Medical Which topic should I use for diversity essay? [idea/writing help]

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Goro

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Hey guys!
I wanted your input on which of my 2 diversity essays would be better. I know that this comes up often on secondaries so I want to make sure that these essays have strength. I wrote up the first one but then thought writing about race/ethnicity as an answer would be overused, especially as a South Asian student. A week later, I wrote up the second idea which calls upon my experience being underweight in high school. I know the second one can be easily morphed into an adversity essay, but I hope that I spun it into a good diversity one. Let me know what your thoughts are/how I can improve the flow (or if this isnt the correct place to post this sort of help).

1:
As a South Indian American, and a Muslim, I have constantly straddled multiple identities and operated within multiple communities. However, I have faced struggles fitting into both - the Muslim community around me consists of few people from Indian backgrounds, and the Indian community around me consists of few Muslims. Most Muslims around me are Pakistani, and while I do speak Urdu like most Muslims here, I have found that my local dialect is difficult for others to understand. As a result, I have faced the occasional uninformed remark asking me if I actually speak Urdu. Through interactions like these, I have realized that my feelings of occasionally being an outsider within a community stem from the labels we are so apt to apply to both ourselves and others. I have found that these cultural labels often blend into each other, when I go from attending Friday prayers and celebrating Eid, to attending Indian dances, and observing Hindu religious ceremonies at the homes of my family friends. Here, I have found many aspects of the Indian experience to be rooted in Hindu traditions, at times being a stark contrast to the Islamic beliefs that I grew up with. However, I have found it valuable to be able to experience this breadth of cultural traditions. My experiences as a South Indian and a Muslim-American student have made me intimately aware of the homogeneity a single label can imply, and more understanding of the individual experiences hidden underneath those labels. I further refined this understanding when I had the unique opportunity to intern alongside a deaf student at "summer research internship". At the end of the week, when our group would participate in team-building activities, "Anna" would teach us American Sign Language so we could learn to communicate with her directly. Our facial expressions and body language were key in communicating between individuals who are deaf and hearing. Although Anna is deaf, she is also Deaf. In other words, she is also part of the Deaf community, which has its own history and culture behind it. This label of 'deaf' extends to a whole culture that is often overlooked and underserved. My experiences learning from, and interacting with “Anna” underscore the role that “Deaf” as a label plays in my perception of her. I hope that these experiences have informed my own cultural competence, and will improve the way that I treat the diverse patient population in SOM City, and work with fellow SOM students, with a need to recognize the individual person behind the labels we subconsciously apply.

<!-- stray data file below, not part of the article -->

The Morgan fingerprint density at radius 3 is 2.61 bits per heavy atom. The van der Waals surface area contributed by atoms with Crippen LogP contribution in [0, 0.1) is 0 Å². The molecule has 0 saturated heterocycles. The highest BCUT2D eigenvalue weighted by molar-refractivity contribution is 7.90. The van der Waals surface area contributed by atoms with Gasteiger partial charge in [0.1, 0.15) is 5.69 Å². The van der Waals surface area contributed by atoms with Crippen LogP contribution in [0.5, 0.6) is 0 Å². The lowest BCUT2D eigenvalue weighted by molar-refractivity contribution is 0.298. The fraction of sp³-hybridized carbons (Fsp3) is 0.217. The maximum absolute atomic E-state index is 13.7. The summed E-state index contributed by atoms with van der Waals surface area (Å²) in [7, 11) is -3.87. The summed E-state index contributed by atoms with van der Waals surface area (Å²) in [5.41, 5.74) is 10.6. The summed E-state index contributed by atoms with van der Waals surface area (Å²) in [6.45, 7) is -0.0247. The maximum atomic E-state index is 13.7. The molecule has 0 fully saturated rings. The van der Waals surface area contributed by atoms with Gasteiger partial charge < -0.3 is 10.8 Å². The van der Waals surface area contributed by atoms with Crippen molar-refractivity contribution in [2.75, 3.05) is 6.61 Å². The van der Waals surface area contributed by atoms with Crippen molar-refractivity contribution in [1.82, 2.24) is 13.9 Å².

2: